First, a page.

Extracurricular activities/work experience

The extracurricular/work experience section is where you list all the jobs you’ve had as well as any volunteer work, after-school clubs and internships. Scholarship selection committees want to see what you’ve been up to most recently, so list your jobs in reverse-chronological order. This means that you start with your most recent job and then go backward from there. Try to list only the most relevant full-time/part-time jobs and internship experience related to the field you want to major in.

Of course, if you performed community service or have volunteer experience that had little to do with your major, include it anyway, especially if you took on any leadership roles. So long as you took the initiative to participate in such activities, the selection committee will want to see it.

Education

The education section of the resume is relatively straightforward. Name the high school and your expected graduation date if you are still a high school student at the time of sending the resume. If applicable, include any technical courses or special electives you took. Typically, you want to avoid including your GPA unless the selection committee specifically states that you should.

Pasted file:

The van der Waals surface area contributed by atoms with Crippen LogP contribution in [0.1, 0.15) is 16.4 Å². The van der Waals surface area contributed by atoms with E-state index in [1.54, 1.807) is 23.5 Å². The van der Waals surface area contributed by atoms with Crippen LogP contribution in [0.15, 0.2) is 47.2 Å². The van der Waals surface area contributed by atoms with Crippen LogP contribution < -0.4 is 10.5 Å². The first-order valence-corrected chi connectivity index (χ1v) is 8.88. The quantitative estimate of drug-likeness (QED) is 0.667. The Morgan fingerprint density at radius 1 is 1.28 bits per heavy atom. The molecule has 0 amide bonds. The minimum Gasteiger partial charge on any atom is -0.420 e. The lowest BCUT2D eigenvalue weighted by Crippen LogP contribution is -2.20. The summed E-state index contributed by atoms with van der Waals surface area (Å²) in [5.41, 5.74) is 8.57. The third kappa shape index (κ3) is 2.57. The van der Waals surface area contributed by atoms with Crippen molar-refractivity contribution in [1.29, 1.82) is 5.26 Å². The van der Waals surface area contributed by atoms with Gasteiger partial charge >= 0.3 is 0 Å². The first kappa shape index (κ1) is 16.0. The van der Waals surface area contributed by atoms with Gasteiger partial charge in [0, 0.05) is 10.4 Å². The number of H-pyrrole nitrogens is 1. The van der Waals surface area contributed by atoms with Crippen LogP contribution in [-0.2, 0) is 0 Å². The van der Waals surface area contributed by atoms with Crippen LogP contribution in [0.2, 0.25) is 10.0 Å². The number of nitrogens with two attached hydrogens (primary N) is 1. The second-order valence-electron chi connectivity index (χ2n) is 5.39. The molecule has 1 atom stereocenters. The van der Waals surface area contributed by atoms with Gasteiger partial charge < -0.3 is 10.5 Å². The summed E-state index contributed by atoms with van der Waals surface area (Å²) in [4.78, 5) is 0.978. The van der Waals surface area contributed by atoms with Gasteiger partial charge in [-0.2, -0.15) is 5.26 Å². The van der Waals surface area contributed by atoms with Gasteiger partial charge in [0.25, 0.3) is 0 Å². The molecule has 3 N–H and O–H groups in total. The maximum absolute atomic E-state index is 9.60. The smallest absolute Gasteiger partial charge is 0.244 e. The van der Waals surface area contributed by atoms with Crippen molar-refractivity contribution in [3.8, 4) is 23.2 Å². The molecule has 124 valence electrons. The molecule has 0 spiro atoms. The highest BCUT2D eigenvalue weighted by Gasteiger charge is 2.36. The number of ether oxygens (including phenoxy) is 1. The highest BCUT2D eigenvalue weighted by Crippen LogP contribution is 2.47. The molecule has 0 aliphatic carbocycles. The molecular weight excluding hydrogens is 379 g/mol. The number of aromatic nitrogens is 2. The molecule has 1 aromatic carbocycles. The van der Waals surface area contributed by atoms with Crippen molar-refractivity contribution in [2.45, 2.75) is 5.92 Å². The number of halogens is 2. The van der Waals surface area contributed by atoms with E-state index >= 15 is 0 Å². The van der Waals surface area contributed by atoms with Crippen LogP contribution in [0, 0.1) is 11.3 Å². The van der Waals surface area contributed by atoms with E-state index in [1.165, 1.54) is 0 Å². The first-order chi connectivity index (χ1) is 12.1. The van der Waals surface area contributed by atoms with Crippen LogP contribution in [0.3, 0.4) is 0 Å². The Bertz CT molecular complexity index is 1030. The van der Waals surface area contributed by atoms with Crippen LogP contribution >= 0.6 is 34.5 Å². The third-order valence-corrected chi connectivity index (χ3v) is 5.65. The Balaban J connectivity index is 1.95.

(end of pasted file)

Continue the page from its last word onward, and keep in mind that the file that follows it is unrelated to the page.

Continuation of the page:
Achievements and awards

If you made the Dean’s List or were in the honor society, this is where you mention it in the resume. This section of the resume covers any accolades you’ve received. However, this section isn’t limited to educational endeavors. If you received awards through other venues, include them. Here are some examples of achievements you can include:

  • Volunteer work
  • Contests
  • Sports contests
  • Internship awards
  • Publishing work
  • Journalism awards

Do's and Don'ts

  • Use the right readability level. The scholarship resume should have college-level language to showcase your writing talents as well as to engage the selection committee.
  • Read the scholarship resume requirements thoroughly. The resume should be tailored to the scholarship description to have a higher chance of getting accepted.